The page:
U.S. Sen. Roy Blunt, R-Mo. – a former leader in the U.S House of Representatives – suggests that House Republican leaders move quickly to renew their focus on their issues. His advice comes in the wake of the unexpected defeat of House Majority Leader Eric Cantor, R-Va., in Tuesday’s primary.
“Whatever they decide to do for the remainder of this year, decide it quickly and move on,’’ said Blunt in a conference call Wednesday with Missouri reporters.
The Republican-led House’s chief objective should be, Blunt said, to “figure how to solve as many problems as we can and get ready for what I believe will probably be a bigger House majority for Republicans in the next Congress. No reason to be unclear about how this leadership is going to continue to work between now and the end of this year.”
Cantor had been expected to make a bid for House speaker next year, but he lost decisively in his Virginia primary to a college professor, David Brat. Some local tea party activists gave their support to Brat because they viewed Cantor as being too moderate on some issues, notably immigration.
Cantor's loss was the first by a House majority leader in a primary in more than 100 years. His defeat has touched off a political reshuffling in Washington similar to that generated by the 1994 defeat of the Democratic House majority leader, Tom Foley, in the general election.
This afternoon, Cantor is expected to announce that he resigning his position House majority leader as of July 31. House Republicans will have to retool their leadership team.
Blunt, Cantor worked together in House
Blunt knows Cantor well. When Blunt was the GOP whip in the House in the early 2000s, Cantor was his chief assistant.
Blunt avoided speculating why Cantor lost although he observed that Cantor’s campaign operation clearly was caught off-guard. Polls before the primary had showed the House leader with a comfortable lead in his district, which takes in Richmond, Virginia's capital.
“He’s a very capable person,’’ Blunt said of Cantor. The senator then alluded to problems that can create distance between House leaders and their local districts, regardless of party.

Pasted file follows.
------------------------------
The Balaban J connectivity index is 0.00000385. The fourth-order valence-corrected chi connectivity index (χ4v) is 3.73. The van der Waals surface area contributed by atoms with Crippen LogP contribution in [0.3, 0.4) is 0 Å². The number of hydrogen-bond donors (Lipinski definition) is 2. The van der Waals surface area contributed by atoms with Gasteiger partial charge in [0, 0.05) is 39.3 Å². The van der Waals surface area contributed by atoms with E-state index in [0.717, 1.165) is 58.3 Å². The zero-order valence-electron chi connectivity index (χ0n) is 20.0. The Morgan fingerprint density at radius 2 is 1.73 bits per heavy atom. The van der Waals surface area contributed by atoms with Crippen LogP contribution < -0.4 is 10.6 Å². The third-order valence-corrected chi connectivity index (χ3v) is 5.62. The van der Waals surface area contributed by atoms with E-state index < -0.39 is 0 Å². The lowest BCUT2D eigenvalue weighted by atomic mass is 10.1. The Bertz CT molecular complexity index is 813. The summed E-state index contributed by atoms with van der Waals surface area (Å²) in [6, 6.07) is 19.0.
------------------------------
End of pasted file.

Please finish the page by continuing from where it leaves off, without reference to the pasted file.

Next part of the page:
“One of the challenges of being a leader in the majority…is you have to try to find solutions with the members that have been sent there to work with you, which may not always be exactly the solutions apparently that the people in (Cantor’s) 7th District wanted to see.”
Blunt unsure about political message
Looking broadly at Tuesday’s primary results in several key states, Blunt added that he wasn’t sure “what the real message here is,’’ noting that U.S. Sen. Lindsay Graham, R-S.C., won his primary handily despite being a prime target of the tea party.
Blunt then emphasized that he supported the tea party bloc within the GOP. Tea party voters helped Blunt win election to the Senate in 2010.
“I continue to think that people who are newly engaged in the tea party movement because of their concern about a government not working the way it should be working, and government spending, is a helpful thing…and continues to be important to Republicans,’’ the senator said. “This is a good thing for our party to rally around these issues.”
Blunt advocated that Republicans emphasize their support for "a country that pays its bills, that helps create an environment where good take-home pay jobs are out there for people, where regulation and tax policy and other policies don't hold families back."
Overall, Blunt added, “The real message here is that we need to be doing everything we can to be sure that a maximum number of people are confident that things will change if Republicans win elections in November....At the end of the day, the country doesn't change based on primaries."